Faithful allies with deep love for battle'

The good thing about Atherton and Stewart is that they look forward to playing their next cricket match'

For English cricket, the Nineties were the Age of Michael Atherton and Alec Stewart. They saw the decade in, and they saw it out.

For English cricket, the Nineties were the Age of Michael Atherton and Alec Stewart. They saw the decade in, and they saw it out.

Their commanding position in the hierarchy of contemporary English cricket has been based on results. They might not have won too many Tests between them, but no one else has scored more runs, or given so much, so unstintingly, for so long. As they both prepare to take the field at Old Trafford for their 100th Test, the statistics speak for themselves. Here is their story, told by family and friends...

Commentators commonly comment on the differences between them. David Gower, Atherton's first captain in 1989, says: "Athers will back himself to survive; Stewie to play scoring shots earlier."

On the surface, they are as different as chalk and cheese: one a university-educated specialist in mind games, the other a single-minded individual who announced to his father at the age of eight that he would be a professional sportsman. But the unspoken similarities are surprisingly strong. Mickey Stewart, Alec's father and himself a former manager of England, believes in the signif- icance of the happy home.

"You've got to be loved if you're going to be confident," he says. Both benefited from that. But there was more to their family background than stability. Mickey was himself a professional cricketer, and Atherton's schoolmaster father was sports-mad. Both have inherited an instinct for the game. Both are competitive; both ambitious to succeed at the top level. "Each has the right attitude to the game of cricket," says Gower.

The big difference between them that can plausibly be attributed to their upbringing is their attitude to personal neatness. "Atherton's mind is a lot better organised than his coffin," says Gower. His corner of the dressing-room is a mess. "How he ever gets ready in the 10 minutes between innings, I'll never know," says Angus Fraser, his England team- mate. Stewart is, of course, famous for his impeccable organisation and neatness.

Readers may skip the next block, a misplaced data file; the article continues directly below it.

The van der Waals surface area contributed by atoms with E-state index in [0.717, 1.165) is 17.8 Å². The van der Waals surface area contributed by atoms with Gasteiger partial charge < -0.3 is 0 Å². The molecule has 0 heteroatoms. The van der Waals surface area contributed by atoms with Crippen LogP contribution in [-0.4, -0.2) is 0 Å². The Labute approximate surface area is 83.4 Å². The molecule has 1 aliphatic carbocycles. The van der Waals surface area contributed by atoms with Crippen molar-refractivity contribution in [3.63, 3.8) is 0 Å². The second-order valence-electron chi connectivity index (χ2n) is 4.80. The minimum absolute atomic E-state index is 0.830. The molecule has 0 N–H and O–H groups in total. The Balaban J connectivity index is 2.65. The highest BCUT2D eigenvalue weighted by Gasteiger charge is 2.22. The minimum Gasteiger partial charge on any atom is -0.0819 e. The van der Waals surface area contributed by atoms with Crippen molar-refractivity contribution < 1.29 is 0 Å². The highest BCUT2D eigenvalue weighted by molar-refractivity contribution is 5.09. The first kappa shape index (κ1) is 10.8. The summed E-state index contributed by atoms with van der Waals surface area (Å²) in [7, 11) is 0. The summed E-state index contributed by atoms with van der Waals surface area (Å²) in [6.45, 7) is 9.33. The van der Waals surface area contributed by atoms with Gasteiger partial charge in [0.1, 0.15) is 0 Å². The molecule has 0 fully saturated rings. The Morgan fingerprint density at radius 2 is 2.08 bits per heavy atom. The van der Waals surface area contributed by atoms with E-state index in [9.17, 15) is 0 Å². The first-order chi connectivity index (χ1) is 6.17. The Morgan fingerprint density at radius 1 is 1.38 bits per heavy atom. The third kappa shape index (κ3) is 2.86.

A losing record as England captain is an unlooked-for similarity. It is hard to know how good a captain a cricketer is until he can relax, use his imagination, and maximise the talent of fine players. A losing captain is defensive on and off the field, and this naturally affects his demeanour. It is not a good idea for an England captain to look cheerful after losing another Test. Both button their lips on television and at press conferences. Atherton looks sulky (he's Mr Grumpy), and Stewart slips into mind-numbing cliché.

Gower is especially conscious of the gulf between Atherton's public and private reputation. On television he can look awkward, but his reputation among his colleagues suggests he must have done a lot right in the dressing-room.

"My greatest regret is that very few people know that," says Gower. Apparently both engage in dressing-room chat and share the jokes ("Half of them at the expense of someone else," says Alec's father), but that does not create a reputation.

David Lloyd, the former England manager, gives us a clue: "The reason Athers was admired was that he kept an eye on everyone, and gave them his time. Especially on tour. He always knew when to knock on the hotel-room door and tell a player he was coming to dinner with him."

The essential difference between them is temperament, which dictates the way they bat and how they captain a team. Atherton himself defines the difference shrewdly: "I think of Alec as a brave player, like Gooch; not so much in the physical department - though he is - but more in the mental side of the game. No matter what pressures he may have been under, or the number of people advising caution, healways plays an attacking game," he wrote in Wisden Cricket Monthly.

Allan Donald identified the temperamental difference at the start of the 1998 Test series against South Africa: "I'd noticed from day one of the series, Alec Stewart had made it quite clear that under his captaincy, England would be more aggressive than under Michael Atherton, and would give as good as they got on the field. So tempers were in danger of boiling over at various stages throughout the series.

"Stewart was justified in trying to outpsych us. He was far better at that stuff than Athers. His bustling aggression was just what England needed at the time. It was time for some up-and-at-'em stuff from England, and he was the ideal captain for that. Atherton just smiles and keeps chugging along. Stewart would mix it, he wouldn't turn the other cheek."

The temperamental differences are most evident at the crease. Atherton is all concentration and tenacity. Raymond Illingworth thought he detected a lot of Geoff Boycott in him: "He just closed his mind to everything but the next ball." For Gower, thegist of Atherton's skill is thathe is very well-organised and he plays the ball late; when you're watching it move, you can leave defence to the last nano-second. Donald says he is an annoying batsman to bowl at because he very rarelymisjudges a ball.